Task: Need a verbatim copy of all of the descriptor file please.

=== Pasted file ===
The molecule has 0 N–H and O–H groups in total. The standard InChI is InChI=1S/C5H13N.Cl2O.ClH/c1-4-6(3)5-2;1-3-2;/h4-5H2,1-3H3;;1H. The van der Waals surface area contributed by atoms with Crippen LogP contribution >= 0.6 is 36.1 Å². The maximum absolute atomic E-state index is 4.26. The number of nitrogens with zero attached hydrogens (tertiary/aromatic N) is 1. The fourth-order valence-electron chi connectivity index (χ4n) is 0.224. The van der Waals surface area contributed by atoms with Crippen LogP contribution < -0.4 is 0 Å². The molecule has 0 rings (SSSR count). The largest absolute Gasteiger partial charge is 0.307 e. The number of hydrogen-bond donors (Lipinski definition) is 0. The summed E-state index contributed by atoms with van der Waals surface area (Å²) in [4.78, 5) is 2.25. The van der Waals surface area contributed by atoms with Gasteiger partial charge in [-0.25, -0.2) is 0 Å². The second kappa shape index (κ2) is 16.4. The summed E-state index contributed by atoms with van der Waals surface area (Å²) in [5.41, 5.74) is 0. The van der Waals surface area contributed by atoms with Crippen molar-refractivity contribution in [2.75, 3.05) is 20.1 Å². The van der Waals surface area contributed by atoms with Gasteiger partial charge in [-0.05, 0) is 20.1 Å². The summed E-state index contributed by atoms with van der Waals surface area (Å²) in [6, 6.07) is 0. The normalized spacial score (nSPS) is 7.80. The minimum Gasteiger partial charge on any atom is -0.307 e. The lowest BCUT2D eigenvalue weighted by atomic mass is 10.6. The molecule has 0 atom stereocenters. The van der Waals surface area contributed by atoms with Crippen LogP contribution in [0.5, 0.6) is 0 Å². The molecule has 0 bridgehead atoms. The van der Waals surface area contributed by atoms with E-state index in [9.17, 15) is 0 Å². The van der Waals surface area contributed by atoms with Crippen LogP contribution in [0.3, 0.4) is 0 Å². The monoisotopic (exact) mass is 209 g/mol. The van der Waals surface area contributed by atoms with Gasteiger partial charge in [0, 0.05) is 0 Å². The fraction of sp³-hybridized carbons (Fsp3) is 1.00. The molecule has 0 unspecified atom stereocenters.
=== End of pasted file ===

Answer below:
The molecule has 0 N–H and O–H groups in total. The standard InChI is InChI=1S/C5H13N.Cl2O.ClH/c1-4-6(3)5-2;1-3-2;/h4-5H2,1-3H3;;1H. The van der Waals surface area contributed by atoms with Crippen LogP contribution >= 0.6 is 36.1 Å². The maximum absolute atomic E-state index is 4.26. The number of nitrogens with zero attached hydrogens (tertiary/aromatic N) is 1. The fourth-order valence-electron chi connectivity index (χ4n) is 0.224. The van der Waals surface area contributed by atoms with Crippen LogP contribution < -0.4 is 0 Å². The molecule has 0 rings (SSSR count). The largest absolute Gasteiger partial charge is 0.307 e. The number of hydrogen-bond donors (Lipinski definition) is 0. The summed E-state index contributed by atoms with van der Waals surface area (Å²) in [4.78, 5) is 2.25. The van der Waals surface area contributed by atoms with Gasteiger partial charge in [-0.25, -0.2) is 0 Å². The second kappa shape index (κ2) is 16.4. The summed E-state index contributed by atoms with van der Waals surface area (Å²) in [5.41, 5.74) is 0. The van der Waals surface area contributed by atoms with Crippen molar-refractivity contribution in [2.75, 3.05) is 20.1 Å². The van der Waals surface area contributed by atoms with Gasteiger partial charge in [-0.05, 0) is 20.1 Å². The summed E-state index contributed by atoms with van der Waals surface area (Å²) in [6, 6.07) is 0. The normalized spacial score (nSPS) is 7.80. The minimum Gasteiger partial charge on any atom is -0.307 e. The lowest BCUT2D eigenvalue weighted by atomic mass is 10.6. The molecule has 0 atom stereocenters. The van der Waals surface area contributed by atoms with Crippen LogP contribution in [0.5, 0.6) is 0 Å². The molecule has 0 bridgehead atoms. The van der Waals surface area contributed by atoms with E-state index in [9.17, 15) is 0 Å². The van der Waals surface area contributed by atoms with Crippen LogP contribution in [0.3, 0.4) is 0 Å². The monoisotopic (exact) mass is 209 g/mol. The van der Waals surface area contributed by atoms with Gasteiger partial charge in [0, 0.05) is 0 Å². The fraction of sp³-hybridized carbons (Fsp3) is 1.00. The molecule has 0 unspecified atom stereocenters.